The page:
With young people spending more and more time online, cyberbullying is becoming a serious issue. Read on to find out how you can prevent cyberbullying in your school and what to do if it does occur.
Everything that happens in our daily lives – and our children’s lives – also happens online. From learning and playing games to talking to friends and joining clubs, there’s no way of avoiding internet culture.
Unfortunately, not everything that goes on is positive. A huge issue facing schools all over the world is cyberbullying.
What is cyberbullying?
Cyberbullying is “bullying that takes place over digital devices like cell phones, computers, and tablets.”
That means it can happen via instant messaging apps, SMS, email, on social media, in forums, or even within multiplayer games. Anywhere people can share and communicate with one another can become a potential hostile space for young people. According to StopBullying.gov, it can take a number of forms including: “sending, posting, or sharing negative, harmful, false, or mean content about someone else.”
How is it different from traditional bullying?
While cyberbullying doesn’t usually include physical violence towards another pupil, it can be even more emotionally damaging than traditional bullying. There are three crucial ways in which it differs:
It can be anonymous, meaning that the victims do not know who is targeting them, or why.
The bullying can be magnified by that anonymity. Everyone has experienced the disinhibiting effect of being behind a screen: bullies feel that they can say cruel and hurtful things that they wouldn’t say to somebody’s face.
There’s no escape. Young people are constantly connected, meaning that home is no longer a refuge from their bullies, and weekends don’t provide a break from the torment.
A recent survey of schoolchildren in the United States found that 34% of respondents had been targeted at some point. And even if it’s happening outside of school hours, it’s still happening to the young people who are in our care. So how can we prevent it? And if it happens, how do we respond?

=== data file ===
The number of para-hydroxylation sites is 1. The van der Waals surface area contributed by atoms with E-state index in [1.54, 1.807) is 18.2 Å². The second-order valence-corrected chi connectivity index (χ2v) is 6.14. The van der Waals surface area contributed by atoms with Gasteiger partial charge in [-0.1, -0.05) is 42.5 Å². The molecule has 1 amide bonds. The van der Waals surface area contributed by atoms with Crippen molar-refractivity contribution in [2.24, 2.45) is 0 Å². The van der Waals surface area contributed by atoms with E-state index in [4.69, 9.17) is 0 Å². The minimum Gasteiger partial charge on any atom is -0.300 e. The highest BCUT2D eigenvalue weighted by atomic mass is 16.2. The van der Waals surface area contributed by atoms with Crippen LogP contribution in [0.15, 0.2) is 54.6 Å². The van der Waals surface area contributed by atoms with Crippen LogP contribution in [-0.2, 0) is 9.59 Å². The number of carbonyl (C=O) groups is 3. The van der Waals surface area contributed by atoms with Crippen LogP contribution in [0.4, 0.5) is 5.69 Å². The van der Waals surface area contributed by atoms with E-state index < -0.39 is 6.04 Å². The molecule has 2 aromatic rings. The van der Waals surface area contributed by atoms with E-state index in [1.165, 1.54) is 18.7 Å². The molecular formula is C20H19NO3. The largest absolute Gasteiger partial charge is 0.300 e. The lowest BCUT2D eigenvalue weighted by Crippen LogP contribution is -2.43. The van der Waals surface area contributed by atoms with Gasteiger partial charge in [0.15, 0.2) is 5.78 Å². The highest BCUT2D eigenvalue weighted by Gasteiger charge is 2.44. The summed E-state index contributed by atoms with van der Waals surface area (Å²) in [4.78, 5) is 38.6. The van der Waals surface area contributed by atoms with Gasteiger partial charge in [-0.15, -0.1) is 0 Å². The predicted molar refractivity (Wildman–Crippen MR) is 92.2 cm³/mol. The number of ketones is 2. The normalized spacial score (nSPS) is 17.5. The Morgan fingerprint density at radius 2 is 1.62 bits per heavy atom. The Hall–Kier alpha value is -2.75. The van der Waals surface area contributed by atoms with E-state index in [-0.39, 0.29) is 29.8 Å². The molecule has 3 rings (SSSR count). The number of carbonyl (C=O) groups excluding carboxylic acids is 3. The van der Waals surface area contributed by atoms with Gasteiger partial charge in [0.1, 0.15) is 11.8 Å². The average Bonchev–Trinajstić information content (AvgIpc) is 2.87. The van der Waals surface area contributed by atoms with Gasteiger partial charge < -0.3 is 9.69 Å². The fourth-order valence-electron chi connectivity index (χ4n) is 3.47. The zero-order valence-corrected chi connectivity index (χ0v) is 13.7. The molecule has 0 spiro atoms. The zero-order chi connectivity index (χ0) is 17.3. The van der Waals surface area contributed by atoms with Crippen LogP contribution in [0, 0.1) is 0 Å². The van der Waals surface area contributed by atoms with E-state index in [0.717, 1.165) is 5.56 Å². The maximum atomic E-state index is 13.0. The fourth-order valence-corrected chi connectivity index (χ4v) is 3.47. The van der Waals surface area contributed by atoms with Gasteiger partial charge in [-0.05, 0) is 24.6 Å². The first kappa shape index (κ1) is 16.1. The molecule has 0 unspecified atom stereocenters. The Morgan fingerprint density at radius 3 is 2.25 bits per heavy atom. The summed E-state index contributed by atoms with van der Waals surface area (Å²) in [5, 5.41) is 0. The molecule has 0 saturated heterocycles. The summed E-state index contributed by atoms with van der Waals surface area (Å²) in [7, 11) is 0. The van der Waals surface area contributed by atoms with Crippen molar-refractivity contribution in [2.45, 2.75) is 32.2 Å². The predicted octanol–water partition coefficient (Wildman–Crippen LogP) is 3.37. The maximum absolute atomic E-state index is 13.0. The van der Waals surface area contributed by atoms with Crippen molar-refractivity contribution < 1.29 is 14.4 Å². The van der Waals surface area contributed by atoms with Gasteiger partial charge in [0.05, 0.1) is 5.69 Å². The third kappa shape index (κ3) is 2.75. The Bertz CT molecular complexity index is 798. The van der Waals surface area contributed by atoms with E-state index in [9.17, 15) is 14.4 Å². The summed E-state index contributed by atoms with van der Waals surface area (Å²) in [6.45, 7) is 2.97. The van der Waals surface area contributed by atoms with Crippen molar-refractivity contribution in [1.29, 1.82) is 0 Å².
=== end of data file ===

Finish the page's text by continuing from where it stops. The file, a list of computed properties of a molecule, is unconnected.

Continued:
Tips for prevention
Cyberbullying doesn’t often happen in front of teachers, making it difficult to deal with. However, there are steps we can take to minimize the chances of our students being targeted – or, indeed, being the aggressors.
1. Talk about phone use with your students
We talk about the impact of smartphones and social media with our family and friends, so we should be discussing it with our students too. Having conversations about social media and cyberbullying lets your students know that you’re clued in and aware that these issues exist. If they feel like you don’t understand the digital world, they’ll be less likely to tell you or ask for help if they are targeted online.
2. Make cyberbullying part of your classroom pact
Lots of teachers take time to create a classroom “pact” with their students. Along with the usual guidelines of ‘being a good neighbour’, ‘taking turns’ and ‘speaking with kindness and respect’, there is a place here for a discussion of bullying and cyberbullying. Make sure that students have a clear understanding of what cyberbullying is, and make it clear that nobody has to tolerate it.